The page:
Also, the A.R.T. Of barrel racing is only one method out there. Not every method works for every horse because they all are unique individuals with different turning styles. Using the ART method will get you started but do realize that may not be the best method for your horse. And knowing that takes experience .... Which is why working with a trainer who knows that would be best.

And I can say that from experience because I screwed up training my own horse when I was 13. And it has taken YEARS to undo the damage, some of which I am still constantly keeping an eye on 10 years later.

So educate yourself the best you can.
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    02-01-2012, 10:55 PM
  #9
Green Broke
Thanks for all the information and help! I would try working on it this weekend bbut as of right now im going to be getting around 4 inches ( I think) of snow...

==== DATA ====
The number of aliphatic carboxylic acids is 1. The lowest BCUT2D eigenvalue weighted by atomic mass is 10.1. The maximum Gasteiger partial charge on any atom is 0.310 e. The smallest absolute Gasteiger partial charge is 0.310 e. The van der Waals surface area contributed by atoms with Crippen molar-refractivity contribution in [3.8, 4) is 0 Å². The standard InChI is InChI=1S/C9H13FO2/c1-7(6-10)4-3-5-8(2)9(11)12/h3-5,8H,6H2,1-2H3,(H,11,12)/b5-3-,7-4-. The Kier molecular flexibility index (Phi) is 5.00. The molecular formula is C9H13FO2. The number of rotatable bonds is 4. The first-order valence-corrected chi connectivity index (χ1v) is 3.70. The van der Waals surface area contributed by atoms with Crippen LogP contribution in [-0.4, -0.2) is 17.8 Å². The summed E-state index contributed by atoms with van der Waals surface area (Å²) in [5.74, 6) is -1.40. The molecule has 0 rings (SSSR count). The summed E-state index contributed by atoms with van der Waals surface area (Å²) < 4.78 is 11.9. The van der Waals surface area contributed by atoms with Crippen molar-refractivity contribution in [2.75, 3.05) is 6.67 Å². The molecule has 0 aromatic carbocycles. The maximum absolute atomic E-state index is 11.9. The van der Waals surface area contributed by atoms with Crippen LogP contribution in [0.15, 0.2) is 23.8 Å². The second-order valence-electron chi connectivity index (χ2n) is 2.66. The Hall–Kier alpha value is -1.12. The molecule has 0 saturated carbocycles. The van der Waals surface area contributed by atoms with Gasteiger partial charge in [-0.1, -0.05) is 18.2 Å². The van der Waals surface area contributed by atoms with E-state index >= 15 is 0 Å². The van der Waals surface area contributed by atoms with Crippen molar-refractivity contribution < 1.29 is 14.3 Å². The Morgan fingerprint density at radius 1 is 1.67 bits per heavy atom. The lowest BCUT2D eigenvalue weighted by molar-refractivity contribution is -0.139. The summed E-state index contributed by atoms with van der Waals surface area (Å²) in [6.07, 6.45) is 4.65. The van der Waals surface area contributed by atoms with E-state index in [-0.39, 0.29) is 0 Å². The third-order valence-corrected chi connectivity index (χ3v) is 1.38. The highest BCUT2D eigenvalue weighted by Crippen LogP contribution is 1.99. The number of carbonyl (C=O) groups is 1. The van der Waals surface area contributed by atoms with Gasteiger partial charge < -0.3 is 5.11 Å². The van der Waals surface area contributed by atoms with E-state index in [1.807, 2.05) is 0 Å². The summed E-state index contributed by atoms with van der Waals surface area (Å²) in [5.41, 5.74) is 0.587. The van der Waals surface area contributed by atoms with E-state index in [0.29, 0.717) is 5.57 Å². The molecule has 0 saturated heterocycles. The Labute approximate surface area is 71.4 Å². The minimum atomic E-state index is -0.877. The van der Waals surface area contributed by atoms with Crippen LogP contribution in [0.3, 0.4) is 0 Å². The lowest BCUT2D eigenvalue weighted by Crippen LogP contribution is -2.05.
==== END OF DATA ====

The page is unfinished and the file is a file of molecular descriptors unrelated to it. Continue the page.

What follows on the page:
02-03-2012, 02:36 AM
  #10
Banned
Sounds to me like you have a pretty hot horse on your hands already, I would not suggest you put this horse on barrels yourself AT ALL.
I am in no way trying to be mean or rude when I say this but you seem to be "cowboying" this horse and a little in over your head when it comes to any formal training.
I am not saying to be a good rider or barrel racer you have to have a lot of formal training but you most definitely need a good bit to train your horse to be a barrel horse if you wish anything productive to come out in the end.

I think the best advice I can give you is to continue to just ride him around, trail riding I mean. DO NOT introduce him to any kind of barrels at this point. Take some time and research some local barrel trainers and then find out the cost for their training. Save up the money and do the best thing for you horse and send him off to AT THE VERY LEAST get a good foundation in barrels but on him.
You would be surprised at the number of trainers out there that would be willing to strike a deal with you, training in exchange for a good worker around. It never hurts to ask.